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U3A Writing: Not In The Curriculum

John Ricketts tells of grim situations he had to face as the head of a city primary school.

One Friday morning two young people turned up at St. Matthew’s School in Allerton asking for their small daughter to be admitted to the reception class. The woman was a brassy blond and her husband was a huge fellow, six foot two and broad with it. He looked even taller because he was wearing high-heeled cowboy boots.

She was a bight young woman who did most of the talking while he looked stolid and just nodded his head at the right places. I later found out that he was a bouncer at one of the town’s nightclubs. Their daughter Mary was a beautiful, fair haired, blue eyed creature, friendly to everyone. I took the details and showed them the class to which she would be admitted on the following Monday morning.

On the Monday I saw them both arrive with the little girl, give her a hug and see her run off into the classroom. I reminded them that the infants were to be collected at three thirty and saw them off.

At a quarter to four the reception teacher brought little Mary to my office saying that she had not been collected. She stayed with me until well after four o’clock when I decided that I had better see what had happened. When we arrived at the block of flats, Mary showed me where she lived. The door was open and she ran in with me, calling out, close behind.

The first thing I saw was a smashed up living room, the second was Mary’s father lying on the settee holding Mary in his arms, the third was blood streaming from his slashed wrists. Seeing the phone on the floor amidst the wreckage, I grabbed it and dialled 999, getting first the police to whom I told what had happened and asking them to notify Social Services and then the Ambulance Services to take the fellow to the hospital.

I tried to get Mary away from her father but he wouldn’t let go and as he was twice my size there was nothing I could do about it. Next I tried to stop the bleeding. I asked what had happened and he said that the hard boys from Bradford had come for his wife whom they had been running as a prostitute to take her back to work. There had been a fight which he had lost blaming this on the fact that the high heel on one of his boots had broken off and that he had been unbalanced. When he came to he had decided to end it all and had cut his wrists which I had noticed also had old scars on them.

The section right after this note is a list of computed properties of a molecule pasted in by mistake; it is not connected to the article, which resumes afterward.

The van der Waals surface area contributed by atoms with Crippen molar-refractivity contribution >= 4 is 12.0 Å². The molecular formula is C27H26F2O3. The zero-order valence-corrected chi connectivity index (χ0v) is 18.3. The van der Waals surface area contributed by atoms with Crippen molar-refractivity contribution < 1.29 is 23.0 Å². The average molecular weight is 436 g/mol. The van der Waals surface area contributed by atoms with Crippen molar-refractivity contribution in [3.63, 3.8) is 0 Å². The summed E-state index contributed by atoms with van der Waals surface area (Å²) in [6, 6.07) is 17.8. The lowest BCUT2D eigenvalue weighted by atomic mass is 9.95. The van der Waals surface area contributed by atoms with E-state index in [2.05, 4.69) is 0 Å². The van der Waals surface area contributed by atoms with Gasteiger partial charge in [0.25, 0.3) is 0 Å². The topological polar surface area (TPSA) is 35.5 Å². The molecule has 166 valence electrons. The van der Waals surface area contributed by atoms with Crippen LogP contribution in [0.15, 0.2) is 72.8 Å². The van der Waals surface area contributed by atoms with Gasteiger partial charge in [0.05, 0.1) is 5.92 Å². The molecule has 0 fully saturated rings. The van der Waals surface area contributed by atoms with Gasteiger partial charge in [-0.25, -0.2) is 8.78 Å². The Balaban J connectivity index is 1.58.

The police came and, after a struggle, managed to hand Mary over to me. The ambulance came and carted him away to hospital, and last of all came a woman from Social Services who took care of Mary.

On the Wednesday morning who should turn up but Mary and her bandaged father. She went into class and I took dad into my office where we had a long talk. It turned out that he was known to both the police and the hospital. The child had been released into his care and Social Services were going to help him to get his wife back. They had realised that the slashing of wrists had just been a cry for help and that they were prepared to give that help. I breathed a sigh of relief … A satisfactory end to a bad situation. I would mention the family to the local nuns and they would also help. A good solution all round.

At a quarter to four the reception class teacher brought Mary to my office again. She had not been collected. Again I waited a while letting Mary chatter on about how her mother would be coming back to be with daddy again, and then with a heavy heart I made the journey to the flats again. Holding Mary tight by the hand I opened the door, called out again and then went into the living room. The first thing I saw was a man lying back in a pool of blood on the settee with his hand to his side. His shirt was crimson from his shoulder to his waist and he had passed out. I dragged Mary out and knocked on the nearest door and handed her over to the startled woman who opened the door to my knock.

I went through the same sequence of calling police and ambulance and then turned to the fellow who I thought was dying. With difficulty I rolled him to the floor, made certain he was bleeding and held a towel over the wound on his side. I think he must have fainted from loss of blood for after a minute or two he recovered consciousness. He told me that when he had come back from shopping he had found his wife in the house collecting her things. They had had a row and in the excitement she had stabbed him with a kitchen knife.

I never saw Mary again and have often wondered what happened to her. She would be in her twenties now.

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